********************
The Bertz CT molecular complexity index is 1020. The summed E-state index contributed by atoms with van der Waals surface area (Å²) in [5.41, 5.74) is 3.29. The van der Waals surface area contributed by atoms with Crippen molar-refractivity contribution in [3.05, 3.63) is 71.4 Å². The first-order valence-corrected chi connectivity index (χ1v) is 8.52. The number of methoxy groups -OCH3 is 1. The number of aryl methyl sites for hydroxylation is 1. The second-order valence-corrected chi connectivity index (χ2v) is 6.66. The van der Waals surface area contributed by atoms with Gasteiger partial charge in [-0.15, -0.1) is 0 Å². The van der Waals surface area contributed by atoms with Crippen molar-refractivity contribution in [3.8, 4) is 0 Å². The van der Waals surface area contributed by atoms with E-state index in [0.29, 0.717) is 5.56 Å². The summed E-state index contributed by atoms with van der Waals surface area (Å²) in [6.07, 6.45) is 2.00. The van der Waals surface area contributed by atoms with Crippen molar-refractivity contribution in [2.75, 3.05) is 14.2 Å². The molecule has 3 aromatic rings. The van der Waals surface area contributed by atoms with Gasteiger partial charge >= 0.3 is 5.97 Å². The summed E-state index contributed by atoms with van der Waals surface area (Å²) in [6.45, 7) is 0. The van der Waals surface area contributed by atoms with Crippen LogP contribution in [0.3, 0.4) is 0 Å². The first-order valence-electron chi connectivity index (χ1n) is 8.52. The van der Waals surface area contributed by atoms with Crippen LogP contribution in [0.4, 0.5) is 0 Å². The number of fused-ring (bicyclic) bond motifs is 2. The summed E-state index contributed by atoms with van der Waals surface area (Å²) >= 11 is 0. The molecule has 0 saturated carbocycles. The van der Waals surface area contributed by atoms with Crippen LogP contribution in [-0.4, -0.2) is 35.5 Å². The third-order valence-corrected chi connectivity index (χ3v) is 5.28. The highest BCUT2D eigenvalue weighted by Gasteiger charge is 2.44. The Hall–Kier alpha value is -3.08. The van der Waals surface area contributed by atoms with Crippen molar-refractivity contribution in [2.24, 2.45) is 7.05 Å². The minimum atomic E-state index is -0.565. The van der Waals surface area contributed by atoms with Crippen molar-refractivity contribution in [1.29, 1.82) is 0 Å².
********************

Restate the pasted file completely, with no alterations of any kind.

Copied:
The Bertz CT molecular complexity index is 1020. The summed E-state index contributed by atoms with van der Waals surface area (Å²) in [5.41, 5.74) is 3.29. The van der Waals surface area contributed by atoms with Crippen molar-refractivity contribution in [3.05, 3.63) is 71.4 Å². The first-order valence-corrected chi connectivity index (χ1v) is 8.52. The number of methoxy groups -OCH3 is 1. The number of aryl methyl sites for hydroxylation is 1. The second-order valence-corrected chi connectivity index (χ2v) is 6.66. The van der Waals surface area contributed by atoms with Gasteiger partial charge in [-0.15, -0.1) is 0 Å². The van der Waals surface area contributed by atoms with Crippen molar-refractivity contribution in [3.8, 4) is 0 Å². The van der Waals surface area contributed by atoms with E-state index in [0.29, 0.717) is 5.56 Å². The summed E-state index contributed by atoms with van der Waals surface area (Å²) in [6.07, 6.45) is 2.00. The van der Waals surface area contributed by atoms with Crippen molar-refractivity contribution in [2.75, 3.05) is 14.2 Å². The molecule has 3 aromatic rings. The van der Waals surface area contributed by atoms with Gasteiger partial charge >= 0.3 is 5.97 Å². The summed E-state index contributed by atoms with van der Waals surface area (Å²) in [6.45, 7) is 0. The van der Waals surface area contributed by atoms with Crippen LogP contribution in [0.3, 0.4) is 0 Å². The first-order valence-electron chi connectivity index (χ1n) is 8.52. The van der Waals surface area contributed by atoms with Crippen LogP contribution in [0.4, 0.5) is 0 Å². The number of fused-ring (bicyclic) bond motifs is 2. The summed E-state index contributed by atoms with van der Waals surface area (Å²) >= 11 is 0. The molecule has 0 saturated carbocycles. The van der Waals surface area contributed by atoms with Crippen LogP contribution in [-0.4, -0.2) is 35.5 Å². The third-order valence-corrected chi connectivity index (χ3v) is 5.28. The highest BCUT2D eigenvalue weighted by Gasteiger charge is 2.44. The Hall–Kier alpha value is -3.08. The van der Waals surface area contributed by atoms with Crippen molar-refractivity contribution in [2.24, 2.45) is 7.05 Å². The minimum atomic E-state index is -0.565. The van der Waals surface area contributed by atoms with Crippen molar-refractivity contribution in [1.29, 1.82) is 0 Å².